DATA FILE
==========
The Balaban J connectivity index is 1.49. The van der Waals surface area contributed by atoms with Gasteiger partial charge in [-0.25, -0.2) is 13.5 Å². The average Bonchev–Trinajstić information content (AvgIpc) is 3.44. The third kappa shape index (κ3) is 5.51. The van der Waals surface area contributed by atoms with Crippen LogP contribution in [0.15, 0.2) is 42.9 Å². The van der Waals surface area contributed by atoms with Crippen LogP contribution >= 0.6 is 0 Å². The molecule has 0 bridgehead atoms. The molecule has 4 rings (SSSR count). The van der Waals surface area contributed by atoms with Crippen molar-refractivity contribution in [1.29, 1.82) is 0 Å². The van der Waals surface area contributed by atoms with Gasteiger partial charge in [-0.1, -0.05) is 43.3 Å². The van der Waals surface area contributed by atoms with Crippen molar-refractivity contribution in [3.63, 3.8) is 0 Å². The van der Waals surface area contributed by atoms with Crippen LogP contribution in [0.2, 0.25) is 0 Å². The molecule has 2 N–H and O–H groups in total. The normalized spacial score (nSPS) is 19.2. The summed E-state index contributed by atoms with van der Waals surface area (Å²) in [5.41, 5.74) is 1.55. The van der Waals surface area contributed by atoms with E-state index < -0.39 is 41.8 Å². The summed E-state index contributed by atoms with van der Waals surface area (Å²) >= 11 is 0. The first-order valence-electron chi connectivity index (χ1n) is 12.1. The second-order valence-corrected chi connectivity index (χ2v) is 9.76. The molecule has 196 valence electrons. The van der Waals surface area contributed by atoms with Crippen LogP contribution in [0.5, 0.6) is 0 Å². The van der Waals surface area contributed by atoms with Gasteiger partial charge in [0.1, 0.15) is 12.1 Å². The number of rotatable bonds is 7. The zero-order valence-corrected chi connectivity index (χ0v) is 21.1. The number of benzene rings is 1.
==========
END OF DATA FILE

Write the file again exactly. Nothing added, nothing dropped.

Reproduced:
The Balaban J connectivity index is 1.49. The van der Waals surface area contributed by atoms with Gasteiger partial charge in [-0.25, -0.2) is 13.5 Å². The average Bonchev–Trinajstić information content (AvgIpc) is 3.44. The third kappa shape index (κ3) is 5.51. The van der Waals surface area contributed by atoms with Crippen LogP contribution in [0.15, 0.2) is 42.9 Å². The van der Waals surface area contributed by atoms with Crippen LogP contribution >= 0.6 is 0 Å². The molecule has 0 bridgehead atoms. The molecule has 4 rings (SSSR count). The van der Waals surface area contributed by atoms with Crippen molar-refractivity contribution in [1.29, 1.82) is 0 Å². The van der Waals surface area contributed by atoms with Gasteiger partial charge in [-0.1, -0.05) is 43.3 Å². The van der Waals surface area contributed by atoms with Crippen molar-refractivity contribution in [3.63, 3.8) is 0 Å². The van der Waals surface area contributed by atoms with Crippen LogP contribution in [0.2, 0.25) is 0 Å². The molecule has 2 N–H and O–H groups in total. The normalized spacial score (nSPS) is 19.2. The summed E-state index contributed by atoms with van der Waals surface area (Å²) in [5.41, 5.74) is 1.55. The van der Waals surface area contributed by atoms with E-state index < -0.39 is 41.8 Å². The summed E-state index contributed by atoms with van der Waals surface area (Å²) >= 11 is 0. The first-order valence-electron chi connectivity index (χ1n) is 12.1. The second-order valence-corrected chi connectivity index (χ2v) is 9.76. The molecule has 196 valence electrons. The van der Waals surface area contributed by atoms with Crippen LogP contribution in [0.5, 0.6) is 0 Å². The van der Waals surface area contributed by atoms with Gasteiger partial charge in [0.1, 0.15) is 12.1 Å². The number of rotatable bonds is 7. The zero-order valence-corrected chi connectivity index (χ0v) is 21.1. The number of benzene rings is 1.